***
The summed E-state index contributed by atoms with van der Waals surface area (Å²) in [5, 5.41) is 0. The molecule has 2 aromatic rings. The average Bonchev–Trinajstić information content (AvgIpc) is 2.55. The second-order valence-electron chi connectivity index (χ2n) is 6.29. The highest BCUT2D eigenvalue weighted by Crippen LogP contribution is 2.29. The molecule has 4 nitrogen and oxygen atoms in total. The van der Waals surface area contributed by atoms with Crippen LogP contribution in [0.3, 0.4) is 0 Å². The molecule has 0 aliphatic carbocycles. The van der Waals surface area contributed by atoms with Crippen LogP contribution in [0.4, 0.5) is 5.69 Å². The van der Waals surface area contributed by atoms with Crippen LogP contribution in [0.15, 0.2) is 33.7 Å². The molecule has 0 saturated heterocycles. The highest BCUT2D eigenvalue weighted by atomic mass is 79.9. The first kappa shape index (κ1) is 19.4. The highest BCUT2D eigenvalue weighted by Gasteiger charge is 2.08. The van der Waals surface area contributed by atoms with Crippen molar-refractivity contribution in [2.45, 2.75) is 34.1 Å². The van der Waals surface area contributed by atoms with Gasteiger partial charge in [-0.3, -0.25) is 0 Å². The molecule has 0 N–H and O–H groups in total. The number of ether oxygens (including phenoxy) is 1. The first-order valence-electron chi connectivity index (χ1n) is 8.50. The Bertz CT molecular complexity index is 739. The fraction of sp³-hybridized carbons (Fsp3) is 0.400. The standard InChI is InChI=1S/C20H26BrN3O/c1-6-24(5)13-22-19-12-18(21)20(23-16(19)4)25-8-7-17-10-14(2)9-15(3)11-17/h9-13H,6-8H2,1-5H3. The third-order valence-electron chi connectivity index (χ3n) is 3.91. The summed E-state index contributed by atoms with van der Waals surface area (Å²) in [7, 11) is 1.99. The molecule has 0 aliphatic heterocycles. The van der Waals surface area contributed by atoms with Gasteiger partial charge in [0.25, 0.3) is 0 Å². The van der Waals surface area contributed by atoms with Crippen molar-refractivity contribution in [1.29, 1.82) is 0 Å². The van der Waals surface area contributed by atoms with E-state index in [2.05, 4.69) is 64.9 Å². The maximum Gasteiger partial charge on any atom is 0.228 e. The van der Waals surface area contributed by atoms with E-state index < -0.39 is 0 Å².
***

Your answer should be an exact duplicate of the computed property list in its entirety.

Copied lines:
The summed E-state index contributed by atoms with van der Waals surface area (Å²) in [5, 5.41) is 0. The molecule has 2 aromatic rings. The average Bonchev–Trinajstić information content (AvgIpc) is 2.55. The second-order valence-electron chi connectivity index (χ2n) is 6.29. The highest BCUT2D eigenvalue weighted by Crippen LogP contribution is 2.29. The molecule has 4 nitrogen and oxygen atoms in total. The van der Waals surface area contributed by atoms with Crippen LogP contribution in [0.3, 0.4) is 0 Å². The molecule has 0 aliphatic carbocycles. The van der Waals surface area contributed by atoms with Crippen LogP contribution in [0.4, 0.5) is 5.69 Å². The van der Waals surface area contributed by atoms with Crippen LogP contribution in [0.15, 0.2) is 33.7 Å². The molecule has 0 saturated heterocycles. The highest BCUT2D eigenvalue weighted by atomic mass is 79.9. The first kappa shape index (κ1) is 19.4. The highest BCUT2D eigenvalue weighted by Gasteiger charge is 2.08. The van der Waals surface area contributed by atoms with Crippen molar-refractivity contribution in [2.45, 2.75) is 34.1 Å². The van der Waals surface area contributed by atoms with Gasteiger partial charge in [-0.3, -0.25) is 0 Å². The molecule has 0 N–H and O–H groups in total. The number of ether oxygens (including phenoxy) is 1. The first-order valence-electron chi connectivity index (χ1n) is 8.50. The Bertz CT molecular complexity index is 739. The fraction of sp³-hybridized carbons (Fsp3) is 0.400. The standard InChI is InChI=1S/C20H26BrN3O/c1-6-24(5)13-22-19-12-18(21)20(23-16(19)4)25-8-7-17-10-14(2)9-15(3)11-17/h9-13H,6-8H2,1-5H3. The third-order valence-electron chi connectivity index (χ3n) is 3.91. The summed E-state index contributed by atoms with van der Waals surface area (Å²) in [7, 11) is 1.99. The molecule has 0 aliphatic heterocycles. The van der Waals surface area contributed by atoms with Gasteiger partial charge in [0.25, 0.3) is 0 Å². The van der Waals surface area contributed by atoms with Crippen molar-refractivity contribution in [1.29, 1.82) is 0 Å². The van der Waals surface area contributed by atoms with E-state index in [2.05, 4.69) is 64.9 Å². The maximum Gasteiger partial charge on any atom is 0.228 e. The van der Waals surface area contributed by atoms with E-state index < -0.39 is 0 Å².